The shared experiences and circumstances within the Just One team foster a sense of empathy and understanding within the community. This shared foundation helps families trust that our guidance is not arbitrary but stems from a genuine understanding of their challenges. Knowing the right people is crucial. So, having Just One within walking distance of many of our participants is really important to families that want to connect with caring people who can listen. Our team understands what families are going through, we all share our own experiences, and that helps families trust us. Getting help to break down stereotypes and encourage those in high-paid positions to extend assistance in the hood is another story ;) Basically, we are the middleman.”

When asked about the future of Just One, Natalia smiles. She explains that any activities Just One offers often caters to the trending interests of their clients (especially big slides!). Looking ahead, she wants to slow down a little bit. There’s a strong need for Just One’s services and so many children she wishes she could do more for, but there just isn’t enough money or resources. Ideally, Natalia would like to see more Just One organizations in the future: spaces personalized for the needs of the kids and their interests, and spaces which ultimately foster community.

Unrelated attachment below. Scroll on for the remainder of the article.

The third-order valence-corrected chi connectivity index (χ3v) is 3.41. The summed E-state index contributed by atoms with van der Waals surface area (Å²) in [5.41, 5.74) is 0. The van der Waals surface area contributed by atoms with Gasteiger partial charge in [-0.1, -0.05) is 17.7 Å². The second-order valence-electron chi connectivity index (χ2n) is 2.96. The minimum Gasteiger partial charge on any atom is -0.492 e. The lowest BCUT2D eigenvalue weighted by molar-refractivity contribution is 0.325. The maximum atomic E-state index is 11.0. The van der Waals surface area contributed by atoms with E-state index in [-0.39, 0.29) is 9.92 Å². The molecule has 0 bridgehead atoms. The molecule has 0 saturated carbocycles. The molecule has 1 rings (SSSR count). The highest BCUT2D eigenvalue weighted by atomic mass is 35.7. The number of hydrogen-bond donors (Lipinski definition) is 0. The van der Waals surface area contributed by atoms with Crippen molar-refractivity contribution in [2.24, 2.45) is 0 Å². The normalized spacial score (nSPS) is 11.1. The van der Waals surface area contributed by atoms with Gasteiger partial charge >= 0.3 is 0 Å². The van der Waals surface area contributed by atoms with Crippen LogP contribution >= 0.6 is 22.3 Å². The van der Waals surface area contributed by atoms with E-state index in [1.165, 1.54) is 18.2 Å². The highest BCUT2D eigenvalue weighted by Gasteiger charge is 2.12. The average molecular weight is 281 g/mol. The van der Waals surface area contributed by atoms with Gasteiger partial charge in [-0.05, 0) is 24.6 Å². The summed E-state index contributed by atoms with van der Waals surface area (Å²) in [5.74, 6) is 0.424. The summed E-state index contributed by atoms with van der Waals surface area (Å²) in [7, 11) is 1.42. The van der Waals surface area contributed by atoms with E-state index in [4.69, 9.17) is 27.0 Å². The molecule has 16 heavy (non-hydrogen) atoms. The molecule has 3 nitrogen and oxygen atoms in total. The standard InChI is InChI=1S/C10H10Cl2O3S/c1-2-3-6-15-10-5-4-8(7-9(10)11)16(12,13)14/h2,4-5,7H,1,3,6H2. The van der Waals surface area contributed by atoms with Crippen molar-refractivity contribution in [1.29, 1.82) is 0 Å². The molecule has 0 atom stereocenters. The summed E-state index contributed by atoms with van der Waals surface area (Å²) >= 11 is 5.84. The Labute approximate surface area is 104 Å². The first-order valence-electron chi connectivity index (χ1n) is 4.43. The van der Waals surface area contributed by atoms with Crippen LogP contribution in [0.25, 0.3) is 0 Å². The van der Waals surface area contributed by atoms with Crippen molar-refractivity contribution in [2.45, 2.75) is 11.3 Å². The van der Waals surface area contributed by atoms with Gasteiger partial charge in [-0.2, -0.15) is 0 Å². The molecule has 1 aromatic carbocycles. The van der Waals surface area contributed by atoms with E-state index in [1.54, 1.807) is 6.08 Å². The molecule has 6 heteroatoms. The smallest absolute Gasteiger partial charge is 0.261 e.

Having grown so much since its inception in 2018, If You Could Save Just One stands tall as an exemplary organization providing a safety net for a population often in free fall. Their work, passion, and humanity speak to the power of collective community efforts—but also to something uniquely personal, reflective, empathetic; to the potential of individuals rising from their pain and pasts to ask themselves: “What can I do for someone else?”

If You Could Save Just One partners students with a mentor to help foster connection and understanding.
  • Opportunity Northeast